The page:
Installation Effects on the Flow Generated Noise from Automotive Electrical Cooling Fans 2020-01-1516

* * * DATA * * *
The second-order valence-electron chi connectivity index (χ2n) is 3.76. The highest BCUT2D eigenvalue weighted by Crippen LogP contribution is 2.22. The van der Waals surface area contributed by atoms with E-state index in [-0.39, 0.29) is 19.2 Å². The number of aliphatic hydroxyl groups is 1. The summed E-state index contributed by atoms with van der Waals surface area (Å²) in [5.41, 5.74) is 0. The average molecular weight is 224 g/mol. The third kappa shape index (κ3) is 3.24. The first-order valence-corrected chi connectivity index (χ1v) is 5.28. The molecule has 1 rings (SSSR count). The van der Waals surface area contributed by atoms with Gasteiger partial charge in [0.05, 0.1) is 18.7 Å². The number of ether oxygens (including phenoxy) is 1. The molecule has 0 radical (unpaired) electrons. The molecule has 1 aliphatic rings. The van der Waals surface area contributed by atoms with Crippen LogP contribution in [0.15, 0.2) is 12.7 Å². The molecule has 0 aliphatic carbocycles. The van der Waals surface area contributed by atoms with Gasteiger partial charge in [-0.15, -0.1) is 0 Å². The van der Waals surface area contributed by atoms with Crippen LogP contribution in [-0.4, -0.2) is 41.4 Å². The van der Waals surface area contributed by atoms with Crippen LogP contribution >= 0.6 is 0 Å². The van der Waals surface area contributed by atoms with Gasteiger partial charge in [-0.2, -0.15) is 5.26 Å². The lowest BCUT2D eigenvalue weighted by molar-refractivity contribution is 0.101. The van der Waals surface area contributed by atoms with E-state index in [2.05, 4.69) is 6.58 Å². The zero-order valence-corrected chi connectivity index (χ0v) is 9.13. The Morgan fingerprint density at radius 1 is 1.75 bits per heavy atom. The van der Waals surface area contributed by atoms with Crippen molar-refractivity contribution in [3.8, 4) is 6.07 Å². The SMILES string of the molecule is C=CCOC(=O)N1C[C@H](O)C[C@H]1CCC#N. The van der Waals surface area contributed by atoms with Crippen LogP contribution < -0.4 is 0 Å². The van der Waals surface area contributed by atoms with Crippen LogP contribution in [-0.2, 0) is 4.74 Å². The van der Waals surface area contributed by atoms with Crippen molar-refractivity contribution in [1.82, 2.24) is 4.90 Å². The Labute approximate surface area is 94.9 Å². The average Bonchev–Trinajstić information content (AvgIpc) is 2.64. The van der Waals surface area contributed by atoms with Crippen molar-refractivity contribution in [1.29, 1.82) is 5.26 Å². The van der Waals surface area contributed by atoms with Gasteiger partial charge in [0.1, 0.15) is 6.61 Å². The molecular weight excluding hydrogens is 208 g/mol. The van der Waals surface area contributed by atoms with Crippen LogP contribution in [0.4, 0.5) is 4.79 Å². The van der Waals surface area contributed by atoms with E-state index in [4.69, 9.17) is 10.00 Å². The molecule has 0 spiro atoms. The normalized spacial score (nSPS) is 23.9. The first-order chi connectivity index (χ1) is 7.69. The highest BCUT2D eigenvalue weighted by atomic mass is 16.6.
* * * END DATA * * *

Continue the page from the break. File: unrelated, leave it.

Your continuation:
With the electrification of road vehicles comes new demands on the cooling system. Not the least when it comes to noise. Less masking from the driveline and new features, as for example, cooling when charging the batteries drives the need for silent cooling fans. In this work a cluster installation of electrical fans is studied in different generalized installations and operating conditions. The fans are installed in a test rig where the operation could be controlled varying the speed, flow rate and pressure rise over the fan. On the vehicle side of the fan a generalized packaging space (similar to an engine bay for conventional vehicles) is placed. In this packaging space different obstruction can be placed to simulate the components and radiators used in the vehicle. Here generalized simple blocks in different configuration are used to provide well defined and distinct test cases. Of special interest are cases with poor inlet flow profile and the influence of this on the sound generation. Noise results are compared to scaling laws for the influence of fan speed, efficiency and clustering. It is shown that the fans are not so sensitive to the downstream installation as long as they are not run in an extreme end of the efficiency curve. For engineering use a scaling law with relative fan speed is sufficient. More unexpected results are seen when clustering the fans. The cluster makes more noise than the individual fans suggest. It was also found that deactivating two of the four fans actually increases the noise in the tested installation. These clustering effects are believed to be due to non-uniform inlet flow with increased turbulence levels.